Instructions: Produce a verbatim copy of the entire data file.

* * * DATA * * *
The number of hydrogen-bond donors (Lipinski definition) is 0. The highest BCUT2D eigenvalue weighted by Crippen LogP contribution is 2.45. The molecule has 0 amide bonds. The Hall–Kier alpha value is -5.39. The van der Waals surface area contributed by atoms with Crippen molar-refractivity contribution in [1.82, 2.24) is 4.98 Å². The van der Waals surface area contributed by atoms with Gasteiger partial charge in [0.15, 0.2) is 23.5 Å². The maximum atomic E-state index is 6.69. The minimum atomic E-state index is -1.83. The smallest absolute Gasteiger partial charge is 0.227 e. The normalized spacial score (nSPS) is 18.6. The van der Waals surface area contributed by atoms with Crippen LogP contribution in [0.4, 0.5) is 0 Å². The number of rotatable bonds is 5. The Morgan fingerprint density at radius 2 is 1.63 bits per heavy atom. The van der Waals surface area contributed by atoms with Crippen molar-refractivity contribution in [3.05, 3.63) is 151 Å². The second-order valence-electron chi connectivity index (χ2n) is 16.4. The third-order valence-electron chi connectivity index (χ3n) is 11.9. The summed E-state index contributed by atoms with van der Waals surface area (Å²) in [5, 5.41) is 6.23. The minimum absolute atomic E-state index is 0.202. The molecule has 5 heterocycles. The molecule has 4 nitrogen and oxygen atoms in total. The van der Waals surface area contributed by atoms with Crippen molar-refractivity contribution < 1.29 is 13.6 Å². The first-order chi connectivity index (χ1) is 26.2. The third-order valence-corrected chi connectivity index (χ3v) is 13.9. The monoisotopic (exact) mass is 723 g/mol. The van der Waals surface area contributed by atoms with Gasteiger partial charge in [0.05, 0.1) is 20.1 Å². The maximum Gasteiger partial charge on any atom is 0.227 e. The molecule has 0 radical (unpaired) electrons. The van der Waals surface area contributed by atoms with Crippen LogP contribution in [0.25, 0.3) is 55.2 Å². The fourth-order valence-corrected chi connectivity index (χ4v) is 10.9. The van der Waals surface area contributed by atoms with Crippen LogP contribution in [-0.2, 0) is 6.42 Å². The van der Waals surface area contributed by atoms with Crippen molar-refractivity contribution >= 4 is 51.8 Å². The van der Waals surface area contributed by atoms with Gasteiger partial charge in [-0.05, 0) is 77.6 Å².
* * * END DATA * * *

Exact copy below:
The number of hydrogen-bond donors (Lipinski definition) is 0. The highest BCUT2D eigenvalue weighted by Crippen LogP contribution is 2.45. The molecule has 0 amide bonds. The Hall–Kier alpha value is -5.39. The van der Waals surface area contributed by atoms with Crippen molar-refractivity contribution in [1.82, 2.24) is 4.98 Å². The van der Waals surface area contributed by atoms with Gasteiger partial charge in [0.15, 0.2) is 23.5 Å². The maximum atomic E-state index is 6.69. The minimum atomic E-state index is -1.83. The smallest absolute Gasteiger partial charge is 0.227 e. The normalized spacial score (nSPS) is 18.6. The van der Waals surface area contributed by atoms with Crippen LogP contribution in [0.4, 0.5) is 0 Å². The number of rotatable bonds is 5. The Morgan fingerprint density at radius 2 is 1.63 bits per heavy atom. The van der Waals surface area contributed by atoms with Crippen molar-refractivity contribution in [3.05, 3.63) is 151 Å². The second-order valence-electron chi connectivity index (χ2n) is 16.4. The third-order valence-electron chi connectivity index (χ3n) is 11.9. The summed E-state index contributed by atoms with van der Waals surface area (Å²) in [5, 5.41) is 6.23. The minimum absolute atomic E-state index is 0.202. The molecule has 5 heterocycles. The molecule has 4 nitrogen and oxygen atoms in total. The van der Waals surface area contributed by atoms with Crippen molar-refractivity contribution < 1.29 is 13.6 Å². The first-order chi connectivity index (χ1) is 26.2. The third-order valence-corrected chi connectivity index (χ3v) is 13.9. The monoisotopic (exact) mass is 723 g/mol. The van der Waals surface area contributed by atoms with Gasteiger partial charge in [0.05, 0.1) is 20.1 Å². The maximum Gasteiger partial charge on any atom is 0.227 e. The molecule has 0 radical (unpaired) electrons. The van der Waals surface area contributed by atoms with Crippen LogP contribution in [0.25, 0.3) is 55.2 Å². The fourth-order valence-corrected chi connectivity index (χ4v) is 10.9. The van der Waals surface area contributed by atoms with Crippen LogP contribution in [-0.2, 0) is 6.42 Å². The van der Waals surface area contributed by atoms with Crippen molar-refractivity contribution >= 4 is 51.8 Å². The van der Waals surface area contributed by atoms with Gasteiger partial charge in [-0.05, 0) is 77.6 Å².